Droning On and On

Working to find a way in which medical assistance can be provided rapidly in the wake of a natural disaster, Dr. Italo Subbarao, associate dean and disaster medicine specialist at the William Carey University College of Osteopathic Medicine in Hattiesburg, is working to blend drone technology with telemedicine, according to an article in Government Technology magazine.

An idea born out of observations from his students in the aftermath of a 2013 tornado that struck Hattiesburg, Mississippi, his proposal would allow for the bypassing of the sort of physical obstructions common in the wake of natural disasters by medical professionals, and allow for laymen to assist in onsite medical treatment.

Incorporating various audiovisual communication equipment and medical supplies, three drone prototypes have been built, and inquiries made from multiple states, as well as officials from foreign countries. The current potential uses, however, remain limited due to federal restrictions on the usage of non-military drones, although exemptions are possible, and demonstrations have been held for representatives of the Department of Homeland Security, federal law enforcement, and the United Nations. Efforts have also been made to work with state officials to incorporate the drones within existing emergency response systems. As a result, Subbarao remains hopeful that one of his medical drones will be in operation by the end of the year.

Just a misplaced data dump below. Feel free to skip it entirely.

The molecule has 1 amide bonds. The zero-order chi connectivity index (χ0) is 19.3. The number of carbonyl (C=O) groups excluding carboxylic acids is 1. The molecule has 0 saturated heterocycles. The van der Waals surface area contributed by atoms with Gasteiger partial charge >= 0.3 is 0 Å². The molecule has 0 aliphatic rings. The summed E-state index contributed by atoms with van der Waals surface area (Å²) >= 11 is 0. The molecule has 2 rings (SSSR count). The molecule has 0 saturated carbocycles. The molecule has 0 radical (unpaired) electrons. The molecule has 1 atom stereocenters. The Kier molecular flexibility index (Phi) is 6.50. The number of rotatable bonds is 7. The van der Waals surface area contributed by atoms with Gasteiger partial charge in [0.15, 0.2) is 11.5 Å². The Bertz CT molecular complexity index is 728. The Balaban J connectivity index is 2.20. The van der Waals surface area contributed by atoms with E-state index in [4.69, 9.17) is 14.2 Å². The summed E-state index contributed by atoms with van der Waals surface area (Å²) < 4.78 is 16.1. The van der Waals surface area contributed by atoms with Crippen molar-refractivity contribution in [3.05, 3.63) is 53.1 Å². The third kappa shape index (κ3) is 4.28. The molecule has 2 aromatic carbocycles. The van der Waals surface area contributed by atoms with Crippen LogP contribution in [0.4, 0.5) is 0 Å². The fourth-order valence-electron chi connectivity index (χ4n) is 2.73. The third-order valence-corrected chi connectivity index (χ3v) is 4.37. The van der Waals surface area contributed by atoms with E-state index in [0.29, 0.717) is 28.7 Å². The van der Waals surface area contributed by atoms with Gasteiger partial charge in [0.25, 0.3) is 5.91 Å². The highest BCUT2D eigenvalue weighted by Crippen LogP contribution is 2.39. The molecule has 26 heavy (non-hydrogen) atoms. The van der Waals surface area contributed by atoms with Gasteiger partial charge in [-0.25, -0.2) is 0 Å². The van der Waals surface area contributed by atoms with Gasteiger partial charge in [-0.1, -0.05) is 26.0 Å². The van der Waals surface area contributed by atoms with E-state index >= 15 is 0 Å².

Observes director of the Mississippi Emergency Management Agency Lee Smithson to Government Technology, "This is going to be a phenomenal way to provide immediate medical attention anywhere in the state. It's about time that Mississippi leads the nation in something good for a change."